On April 5th, 2016, the Atlantic Council hosted speakers Antonio Spilimbergo, Moreno Bertoldi, Laura Lane, and Katerina Sokou to discuss the migrant crisis in Europe and how it could create an economic opportunity for Europe. Spilimbergo began the discussion with some of the facts and data about the immigrants, such as current and projected estimates. He also talks about the effects of immigration on natives; arguing that the migrants do not steal jobs because their skills are complimentary to those of natives and that natives upgrade their skills in response to competition. Spilimbergo, Bertoldi, Lane, and Sokou discussed what society can do for the displaced migrants. They point out how several organizations have helped these refugees integrate into society, such as teaching them the native language. They argue that governments, civil society, and businesses must work together to destabilize the situation. After the discussion, attendees were given the chance to ask questions.
Monday, December 1, 2014 at 5 p.m. at the Atlantic Council. During my time at the Atlantic Council, I was very interested from the beginning on how the mediator of the talk with Dr. Gregory F. Treverton, the Chairman of the US National Intelligence Council, asked specific and more personal questions. The Questions were dealing with Iraq and Russia were on how things could have been prevented, or dealt with better as problems arose.
In the first section of the interview, Russia was the main focus. Not what was going on in Russia, but the United States’ relationship with them. The first question to the chairman was, “Should we have known where things were going in Russia? What is YOUR take? Take us back, and how you feel now.” The chairman responded in a very unique way. He referred to first the Cold War, saying that in 1989-1991 after long debates and a drawn out process, peace was finally found. Also, he talked about 9/11 and how there was a clear cut set of “instructions” to deal with the issue; go after the bad people. He stated that although maybe one geopolitical framework is gone, it is not being replaced by a new one, and the US was kind of dismissive of the subject. This in turn was seen as a “diss” to Putin, and since Russia was not as much of a power as they were during the Cold War era, the US jumped to new feelings towards Russia, and showed things will quickly change with time.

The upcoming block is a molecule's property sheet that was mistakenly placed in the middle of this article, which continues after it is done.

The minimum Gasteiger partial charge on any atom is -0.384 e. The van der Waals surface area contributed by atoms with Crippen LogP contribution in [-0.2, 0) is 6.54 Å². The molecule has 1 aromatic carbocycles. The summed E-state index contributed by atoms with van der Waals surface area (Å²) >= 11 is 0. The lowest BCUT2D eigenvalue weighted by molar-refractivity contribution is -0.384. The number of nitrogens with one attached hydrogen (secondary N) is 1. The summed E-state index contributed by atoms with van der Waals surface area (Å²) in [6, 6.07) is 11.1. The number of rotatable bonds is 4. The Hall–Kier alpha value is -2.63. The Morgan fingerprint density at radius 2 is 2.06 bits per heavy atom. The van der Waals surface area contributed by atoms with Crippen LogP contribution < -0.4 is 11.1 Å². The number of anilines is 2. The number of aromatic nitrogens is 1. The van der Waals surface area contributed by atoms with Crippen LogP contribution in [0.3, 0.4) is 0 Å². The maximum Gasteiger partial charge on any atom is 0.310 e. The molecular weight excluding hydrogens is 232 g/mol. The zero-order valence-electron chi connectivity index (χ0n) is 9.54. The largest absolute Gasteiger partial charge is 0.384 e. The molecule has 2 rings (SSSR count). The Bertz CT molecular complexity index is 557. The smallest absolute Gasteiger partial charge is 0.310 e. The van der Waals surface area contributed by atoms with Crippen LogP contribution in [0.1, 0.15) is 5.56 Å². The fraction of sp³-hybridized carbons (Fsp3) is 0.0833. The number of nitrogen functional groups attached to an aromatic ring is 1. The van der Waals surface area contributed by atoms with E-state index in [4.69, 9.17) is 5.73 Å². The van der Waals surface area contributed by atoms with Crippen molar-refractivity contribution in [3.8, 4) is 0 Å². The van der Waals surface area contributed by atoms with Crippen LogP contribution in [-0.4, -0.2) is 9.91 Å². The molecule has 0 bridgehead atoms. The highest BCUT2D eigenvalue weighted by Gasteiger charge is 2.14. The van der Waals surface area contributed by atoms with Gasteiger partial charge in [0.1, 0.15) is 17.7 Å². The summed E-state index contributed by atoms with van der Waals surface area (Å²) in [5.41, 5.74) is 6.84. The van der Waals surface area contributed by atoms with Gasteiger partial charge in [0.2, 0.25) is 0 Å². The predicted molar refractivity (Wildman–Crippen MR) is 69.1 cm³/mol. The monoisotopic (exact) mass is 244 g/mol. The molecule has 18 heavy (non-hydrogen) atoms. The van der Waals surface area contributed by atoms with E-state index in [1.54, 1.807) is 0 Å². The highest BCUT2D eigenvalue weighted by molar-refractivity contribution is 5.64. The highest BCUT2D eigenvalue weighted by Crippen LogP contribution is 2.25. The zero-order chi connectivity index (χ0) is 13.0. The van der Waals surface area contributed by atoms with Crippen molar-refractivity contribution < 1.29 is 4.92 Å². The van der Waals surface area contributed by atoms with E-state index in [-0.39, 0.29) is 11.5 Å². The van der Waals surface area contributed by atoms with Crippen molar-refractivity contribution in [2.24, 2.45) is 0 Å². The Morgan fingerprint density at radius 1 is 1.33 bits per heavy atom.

Other than Russia, the chairman was also asked about the United States and securities take on the ISIS situation in Iraq. “We failed to sense how fast ISIS would sweep across Iraq. Is there anyway this could have been different?” The chairman responded by basically saying it was not just the work of ISIS, but their success has and will continue to be partially on behalf of how fast Iraqi forces melted. Their will to fight could not be changed and disintegrated at the first sight of the conflict and violence going on. The US was wrong about their adversaries and allies in thinking that would want to fight to try and end the terrorism going on. Also, even with ISIS being careful not to unveil any important information, the violence and brutality came as a surprise to outsiders looking in on things such as the videos of American’s being beheaded. With all this trouble in Iraq and with ISIS, the chairman is certain ISIS will be caught up to.